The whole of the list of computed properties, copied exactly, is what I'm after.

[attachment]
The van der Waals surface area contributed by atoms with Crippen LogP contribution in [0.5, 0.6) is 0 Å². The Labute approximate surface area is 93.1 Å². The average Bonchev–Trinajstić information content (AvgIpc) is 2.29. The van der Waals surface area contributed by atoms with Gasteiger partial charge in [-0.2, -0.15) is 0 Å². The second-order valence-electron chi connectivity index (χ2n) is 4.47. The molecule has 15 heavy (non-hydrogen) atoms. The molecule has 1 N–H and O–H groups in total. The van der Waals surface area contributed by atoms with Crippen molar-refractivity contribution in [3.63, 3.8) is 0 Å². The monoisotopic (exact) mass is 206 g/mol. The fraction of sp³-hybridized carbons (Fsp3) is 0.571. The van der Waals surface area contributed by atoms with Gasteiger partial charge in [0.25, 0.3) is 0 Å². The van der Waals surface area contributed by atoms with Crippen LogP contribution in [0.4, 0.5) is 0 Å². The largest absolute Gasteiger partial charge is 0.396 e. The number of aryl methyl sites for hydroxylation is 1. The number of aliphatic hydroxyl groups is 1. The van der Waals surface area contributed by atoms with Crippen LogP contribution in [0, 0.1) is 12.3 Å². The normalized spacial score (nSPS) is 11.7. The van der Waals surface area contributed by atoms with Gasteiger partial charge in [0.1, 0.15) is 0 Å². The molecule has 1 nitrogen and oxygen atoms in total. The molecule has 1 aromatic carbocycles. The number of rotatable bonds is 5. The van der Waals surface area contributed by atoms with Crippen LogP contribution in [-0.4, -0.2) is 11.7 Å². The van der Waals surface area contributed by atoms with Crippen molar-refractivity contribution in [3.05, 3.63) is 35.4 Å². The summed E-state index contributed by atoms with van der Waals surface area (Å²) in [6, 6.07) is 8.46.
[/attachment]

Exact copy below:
The van der Waals surface area contributed by atoms with Crippen LogP contribution in [0.5, 0.6) is 0 Å². The Labute approximate surface area is 93.1 Å². The average Bonchev–Trinajstić information content (AvgIpc) is 2.29. The van der Waals surface area contributed by atoms with Gasteiger partial charge in [-0.2, -0.15) is 0 Å². The second-order valence-electron chi connectivity index (χ2n) is 4.47. The molecule has 15 heavy (non-hydrogen) atoms. The molecule has 1 N–H and O–H groups in total. The van der Waals surface area contributed by atoms with Crippen molar-refractivity contribution in [3.63, 3.8) is 0 Å². The monoisotopic (exact) mass is 206 g/mol. The fraction of sp³-hybridized carbons (Fsp3) is 0.571. The van der Waals surface area contributed by atoms with Gasteiger partial charge in [0.25, 0.3) is 0 Å². The van der Waals surface area contributed by atoms with Crippen LogP contribution in [0.4, 0.5) is 0 Å². The largest absolute Gasteiger partial charge is 0.396 e. The number of aryl methyl sites for hydroxylation is 1. The number of aliphatic hydroxyl groups is 1. The van der Waals surface area contributed by atoms with Crippen LogP contribution in [0, 0.1) is 12.3 Å². The normalized spacial score (nSPS) is 11.7. The van der Waals surface area contributed by atoms with Gasteiger partial charge in [0.1, 0.15) is 0 Å². The molecule has 1 nitrogen and oxygen atoms in total. The molecule has 1 aromatic carbocycles. The number of rotatable bonds is 5. The van der Waals surface area contributed by atoms with Crippen LogP contribution in [-0.4, -0.2) is 11.7 Å². The van der Waals surface area contributed by atoms with Crippen molar-refractivity contribution in [3.05, 3.63) is 35.4 Å². The summed E-state index contributed by atoms with van der Waals surface area (Å²) in [6, 6.07) is 8.46.